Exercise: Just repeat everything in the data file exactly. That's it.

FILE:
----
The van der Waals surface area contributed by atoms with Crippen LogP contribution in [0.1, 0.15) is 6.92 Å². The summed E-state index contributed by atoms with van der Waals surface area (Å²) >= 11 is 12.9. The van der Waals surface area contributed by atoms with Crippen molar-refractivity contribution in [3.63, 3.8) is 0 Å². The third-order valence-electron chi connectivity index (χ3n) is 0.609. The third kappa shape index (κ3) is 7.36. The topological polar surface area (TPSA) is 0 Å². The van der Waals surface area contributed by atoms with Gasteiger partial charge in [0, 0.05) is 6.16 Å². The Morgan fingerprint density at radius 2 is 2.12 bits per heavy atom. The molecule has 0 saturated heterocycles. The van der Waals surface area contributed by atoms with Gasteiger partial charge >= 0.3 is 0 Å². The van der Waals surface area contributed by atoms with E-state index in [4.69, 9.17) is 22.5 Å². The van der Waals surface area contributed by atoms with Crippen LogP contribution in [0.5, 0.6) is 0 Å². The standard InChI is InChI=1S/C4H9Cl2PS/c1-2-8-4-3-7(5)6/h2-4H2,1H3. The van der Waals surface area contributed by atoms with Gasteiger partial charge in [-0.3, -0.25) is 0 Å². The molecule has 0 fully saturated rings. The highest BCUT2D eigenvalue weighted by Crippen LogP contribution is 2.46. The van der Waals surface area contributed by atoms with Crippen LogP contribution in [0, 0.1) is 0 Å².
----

The van der Waals surface area contributed by atoms with Crippen LogP contribution in [0.1, 0.15) is 6.92 Å². The summed E-state index contributed by atoms with van der Waals surface area (Å²) >= 11 is 12.9. The van der Waals surface area contributed by atoms with Crippen molar-refractivity contribution in [3.63, 3.8) is 0 Å². The third-order valence-electron chi connectivity index (χ3n) is 0.609. The third kappa shape index (κ3) is 7.36. The topological polar surface area (TPSA) is 0 Å². The van der Waals surface area contributed by atoms with Gasteiger partial charge in [0, 0.05) is 6.16 Å². The Morgan fingerprint density at radius 2 is 2.12 bits per heavy atom. The molecule has 0 saturated heterocycles. The van der Waals surface area contributed by atoms with Gasteiger partial charge >= 0.3 is 0 Å². The van der Waals surface area contributed by atoms with E-state index in [4.69, 9.17) is 22.5 Å². The van der Waals surface area contributed by atoms with Crippen LogP contribution in [0.5, 0.6) is 0 Å². The standard InChI is InChI=1S/C4H9Cl2PS/c1-2-8-4-3-7(5)6/h2-4H2,1H3. The van der Waals surface area contributed by atoms with Gasteiger partial charge in [-0.3, -0.25) is 0 Å². The molecule has 0 fully saturated rings. The highest BCUT2D eigenvalue weighted by Crippen LogP contribution is 2.46. The van der Waals surface area contributed by atoms with Crippen LogP contribution in [0, 0.1) is 0 Å².